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Deejays, at times, have to bear with hostile revellers in line of duty

By Manuel Ntoyai
Monday, January 20th, 2020
Entertainment joint B-Club is sealed off for investigations after the alleged shooting of a deejay last Thursday.
In summary

Many times, deejays, among other entertainers, have had to bear with hostile revellers when serving their favourite jams. And as MANUEL NTOYAI writes, this has not always played out well

The alleged shooting of a young and fast-rising deejay Felix Orinda aka DJ Evolve by Embakasi East MP Babu Owino at uptown entertainment spot B-Club in Kilimani, Nairobi, blatantly showed the precarious position entertainers expose themselves to while in office.

The Thursday night incident has since received heavy condemnation from Kenyans of all walks of life, with Babu Owino expected to be arraigned today.

The deejaying fraternity has said the ‘brutal attack’ against one of its own was barbaric and demands the aggressor faces the full force of the law.

“We will keenly be following up on the proceedings and demand the Kenyan government and the office of the Directorate of Criminal Investigations ensure Babu Owino faces the full force of the law.

As per our constitution, attempted murder is a crime that has serious consequences that also include life imprisonment.

“The act carried out by Hon Babu Owino is tantamount to attempted murder against an unarmed and innocent hardworking Kenyan by an ostentatious youth leader who casts shame on not only the current leadership, but to all aspiring Kenyans at large,” read a statement.

DJ Evolve.

Kenyans deejays in diaspora also commented on the happenings saying: “This latest act of violence also falls within a disturbingly growing patterns of incidents Kenyan deejays are frequently subjected to while on duty.

We would like to call on the authorities, elected leaders, and stakeholders to urgently address the growing plight of DJs in Kenya.”

Push for justice 

To that effect, DJs (under the banner of DJs United movement led by artiste, deejay and music investor Gregg Tendwa) have planned a peaceful demonstration themed ‘No Guns In Our Clubs’ at Parliament tomorrow morning, with Amnesty International lending a hand to push the quest for justice for DJ Evolve.

The organisation is working towards building an alliance with the DJs, through which a commitment on workplace safety for all DJs and clients coming to public places of entertainment among other set agendas will be sought.

“If this policy is effected, we will be able to avoid more blood spills and we can focus on entertaining our clients without fearing for our lives,” said Tendwa.

Harassment while on the wheels of steel is a common feature for a lot, if not all DJs, who by the virtue of their trade often find themselves in between a rock and a hard place.

DJ Saye.

“Politicians and the so-called big people in society are used to having their way, so they will come and demand for a song, we play songs according to beats per minute (bpm).

For instance, you could be in a session that is modeled for songs around 100-103bpm, but the ‘big person’ will come and demand you play a song of 108bpm.

For this to happen, he would have to wait because it is professionally impossible, but but they won’t understand this bit.

They easily get agitated and start hurling insults towards the deejay,” says Meru FM’s DJ Patchez.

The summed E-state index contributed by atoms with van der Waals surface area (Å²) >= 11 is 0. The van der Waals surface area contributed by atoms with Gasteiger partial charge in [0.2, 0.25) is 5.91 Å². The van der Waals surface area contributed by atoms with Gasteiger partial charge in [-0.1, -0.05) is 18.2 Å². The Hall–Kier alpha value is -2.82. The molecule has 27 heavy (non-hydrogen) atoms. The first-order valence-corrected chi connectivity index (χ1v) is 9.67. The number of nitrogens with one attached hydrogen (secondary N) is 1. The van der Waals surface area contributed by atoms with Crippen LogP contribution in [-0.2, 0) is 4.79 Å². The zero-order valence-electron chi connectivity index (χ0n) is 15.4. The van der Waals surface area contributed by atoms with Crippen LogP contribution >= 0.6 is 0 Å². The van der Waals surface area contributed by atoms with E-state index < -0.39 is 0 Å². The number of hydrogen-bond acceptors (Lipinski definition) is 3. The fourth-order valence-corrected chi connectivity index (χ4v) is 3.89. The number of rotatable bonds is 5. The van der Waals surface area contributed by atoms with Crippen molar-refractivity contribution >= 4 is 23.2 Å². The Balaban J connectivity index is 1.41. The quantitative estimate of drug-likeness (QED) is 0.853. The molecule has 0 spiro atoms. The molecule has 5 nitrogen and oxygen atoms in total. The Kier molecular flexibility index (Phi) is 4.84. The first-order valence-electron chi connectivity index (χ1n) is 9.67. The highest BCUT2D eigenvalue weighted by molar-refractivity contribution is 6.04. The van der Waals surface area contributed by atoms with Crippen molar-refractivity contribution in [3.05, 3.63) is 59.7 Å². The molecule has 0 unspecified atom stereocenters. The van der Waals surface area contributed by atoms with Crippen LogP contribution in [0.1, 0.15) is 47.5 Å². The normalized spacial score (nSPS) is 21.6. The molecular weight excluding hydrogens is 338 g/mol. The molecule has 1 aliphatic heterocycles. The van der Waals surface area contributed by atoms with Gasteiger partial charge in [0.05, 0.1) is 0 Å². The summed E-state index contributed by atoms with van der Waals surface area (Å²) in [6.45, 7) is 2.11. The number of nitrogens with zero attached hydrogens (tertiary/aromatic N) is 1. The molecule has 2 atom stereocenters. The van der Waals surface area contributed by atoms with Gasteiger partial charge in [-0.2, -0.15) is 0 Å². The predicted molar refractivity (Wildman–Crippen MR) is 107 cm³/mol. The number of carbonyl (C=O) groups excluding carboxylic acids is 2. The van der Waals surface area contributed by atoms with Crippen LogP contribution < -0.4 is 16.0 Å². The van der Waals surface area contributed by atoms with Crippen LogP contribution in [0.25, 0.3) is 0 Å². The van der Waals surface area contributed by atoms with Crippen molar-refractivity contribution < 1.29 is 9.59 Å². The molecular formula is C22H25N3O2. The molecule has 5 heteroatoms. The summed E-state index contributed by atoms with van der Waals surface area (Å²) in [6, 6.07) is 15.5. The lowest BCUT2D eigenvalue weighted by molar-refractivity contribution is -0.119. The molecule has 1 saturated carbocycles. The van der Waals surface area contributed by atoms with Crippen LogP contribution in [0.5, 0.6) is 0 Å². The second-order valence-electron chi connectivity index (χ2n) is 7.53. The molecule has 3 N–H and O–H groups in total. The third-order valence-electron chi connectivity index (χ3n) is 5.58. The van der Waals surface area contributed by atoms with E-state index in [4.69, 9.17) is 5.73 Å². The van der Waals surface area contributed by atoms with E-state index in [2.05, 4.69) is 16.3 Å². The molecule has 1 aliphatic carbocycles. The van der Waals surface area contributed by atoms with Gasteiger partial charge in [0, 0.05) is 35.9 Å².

For female DJs, the situation is even worse; from the double standards with assumptions they cannot spin it better than their male counterparts to sexual harassment, they get it rough while trying to make ends meet.

“Some men are at times extra too friendly and if you command respect, it is taken as being rude.

DJ Patchez.

Personally, I’m good at expressing myself and always try to create a healthy conversation. It is hard, but it is part of the job,” says Mombasa-based DJ Saye.

Unresolved wars effect

Away from the harassment from the booths, DJs have had altercation with collective management organisations (CMOs).

When the CMOs (Music Copyright Society of Kenya-MCSK, Performers Rights Society of Kenya-Prisk and Kenya Association of Music Producers-Kamp) said their intentions to license DJs for playing music, then later declared war on Kenyan music, threatening to pull off the plug on all Kenyan music from their playlists. 

Kenyan artistes and the CMOs have also accused them of promoting foreign content in the media and entertainment spots. Even if the involved parties declared a ceasefire, a cold war still exists between them.

Embakasi East MP Babu Owino.

“The CMOs are a hungry lot who are killing the industry. They issue licenses to the clubs where we play, then want to tax us too. We are always victimised when it comesto such incidences,” adds Patchez.

With the invasion of foreign music into the local space, DJs again were at fault for promoting it at the expense of local content.

“We heard about the #PlayKeMusic cry and we headed to their (artistes) call and rallied behind it.

Unfortunately, instead of creating a friendly environment, the CMOs decided to come after us in the name of licenses. This poured cold water on the spirit of cohesion,” says spin master Arika.

No letting go

The CMOs remain adamant payment of licenses is not a matter subject to debate, but they have been seeking to build consensus with the involved parties.

“It is a fact that DJs use music as part of their business, hence music content has to be paid for.

However, we know we have a symbiotic relationship with them and that’s why we have engaged them in a number of round-table discussions to chart the way forward,” Prisk chairman Ephantus Kamau tells Spice. 

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